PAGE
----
Remembering Auntie Rhoda

Wednesday, September 24, 2008

NOTE: This was originally posted in my now defunct blog - BlogBlog ni Kamulo II on Oct 2007. Auntie Rhoda started the popular "Sagada Weaving and Souvenir Shop" and this continues to be one of Sagada's biggest employers. The store is now being managed by her children. This week is the first anniversary of her death.

Around noon 22 years ago, a bewildered 8 year old boy sat down at a living room, bawling. Moments before, his eldest sister has informed him that their father passed away earlier that morning. The boy was grieving, yet perhaps not knowing the full gravity of the situation. In the same room with him were his 3 older sisters; all of them crying. They were living with their grandparents, which they do when they reach second grade age as the school system in that place was much better. Their parents and 2 younger sisters lived at a farm, a good 12 hours by bus / jeepney. The death of the father is the worst shock these children have ever experienced, and as they sat in that living room, a sobbing voice permeates the room. It was their aunt, their father’s youngest sister, and upon seeing the children, she embraced them and said, “An-ak ko, an-ak ko!” (My children, my children!) That aunt was my Auntie Rhoda. I was that 8 year old boy. That tragic morning is among my most vivid childhood memories.

Growing up, my aunt was one of several authority figures in our extended family. I saw her as someone who was very straight forward. She was strict, and she had rules. I wouldn’t say that she was sweet, that description is better reserved for another aunt. And there were times I stayed away from her, because I dreaded her reaction since I broke one of her rules. But there were moments I remember, when she showed how much she cared. Like when she went out in the evening to buy me some candies after I threw a tantrum having lost to an older sister in chess. Or when she played ping pong with us at a makeshift table above her shop. And there was a time when she complemented me after cleaning her room – saying it couldn’t have been done better. That compliment I fully remember since there weren’t a lot from her – but as her nephew, I knew that it wasn’t because she didn’t approve. She did approve, she just showed it in other ways.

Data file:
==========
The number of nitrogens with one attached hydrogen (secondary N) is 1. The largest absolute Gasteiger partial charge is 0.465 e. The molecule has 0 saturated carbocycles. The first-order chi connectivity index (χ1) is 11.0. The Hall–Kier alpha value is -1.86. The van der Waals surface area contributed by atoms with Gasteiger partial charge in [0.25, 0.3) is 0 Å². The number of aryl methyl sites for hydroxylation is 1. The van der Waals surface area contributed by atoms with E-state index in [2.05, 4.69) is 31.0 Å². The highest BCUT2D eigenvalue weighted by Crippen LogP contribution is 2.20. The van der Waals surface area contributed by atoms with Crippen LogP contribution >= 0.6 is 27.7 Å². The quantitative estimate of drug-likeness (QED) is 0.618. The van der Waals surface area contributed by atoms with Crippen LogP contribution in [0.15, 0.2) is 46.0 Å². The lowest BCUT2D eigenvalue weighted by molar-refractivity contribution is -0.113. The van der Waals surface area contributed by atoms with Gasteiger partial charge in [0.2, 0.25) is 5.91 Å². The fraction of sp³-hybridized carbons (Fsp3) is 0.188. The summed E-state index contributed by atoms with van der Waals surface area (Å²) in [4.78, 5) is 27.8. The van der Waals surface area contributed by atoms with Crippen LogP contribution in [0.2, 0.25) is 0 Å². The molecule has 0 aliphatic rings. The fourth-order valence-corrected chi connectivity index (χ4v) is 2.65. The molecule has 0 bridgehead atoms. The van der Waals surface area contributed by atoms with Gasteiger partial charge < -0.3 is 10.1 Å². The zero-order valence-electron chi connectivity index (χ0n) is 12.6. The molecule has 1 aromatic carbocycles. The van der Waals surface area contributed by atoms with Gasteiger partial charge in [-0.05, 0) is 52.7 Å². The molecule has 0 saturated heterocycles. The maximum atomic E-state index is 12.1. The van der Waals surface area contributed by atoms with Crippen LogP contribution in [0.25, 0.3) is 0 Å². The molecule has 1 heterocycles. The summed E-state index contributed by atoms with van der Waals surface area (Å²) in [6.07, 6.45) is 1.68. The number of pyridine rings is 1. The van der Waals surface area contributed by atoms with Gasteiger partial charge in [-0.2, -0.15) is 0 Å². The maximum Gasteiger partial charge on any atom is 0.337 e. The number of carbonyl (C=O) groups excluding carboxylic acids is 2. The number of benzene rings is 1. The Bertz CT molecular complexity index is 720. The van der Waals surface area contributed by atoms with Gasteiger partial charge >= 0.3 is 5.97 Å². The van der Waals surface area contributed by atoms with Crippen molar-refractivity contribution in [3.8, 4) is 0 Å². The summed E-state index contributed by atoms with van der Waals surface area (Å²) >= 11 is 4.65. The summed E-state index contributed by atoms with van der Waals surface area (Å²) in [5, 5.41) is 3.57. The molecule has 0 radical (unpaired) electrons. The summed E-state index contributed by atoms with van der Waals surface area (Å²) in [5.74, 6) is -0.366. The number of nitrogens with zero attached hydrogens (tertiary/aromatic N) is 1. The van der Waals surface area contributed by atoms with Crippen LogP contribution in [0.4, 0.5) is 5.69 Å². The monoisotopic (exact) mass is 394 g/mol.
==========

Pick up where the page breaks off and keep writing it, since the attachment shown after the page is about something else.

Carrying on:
Auntie Rhoda managed a weaving and souvenir shop that was started by her mother, my grandmother. I don’t know the exact figures, but I know the business grew multiple-fold through the years under her management. She trained and employed dozens of women who wouldn’t have had the chance to work elsewhere. Later on, when some of her employees became her direct competitors, I asked her how she felt about it. She shrugged and said it didn’t matter. According to her, it was something that was waiting to happen. No hard feelings, no drama, no sentiments of feeling betrayed - she just quoted my grandmother - "Ay sinu nan adi mangan?" ("Who does not want to put food in the table?")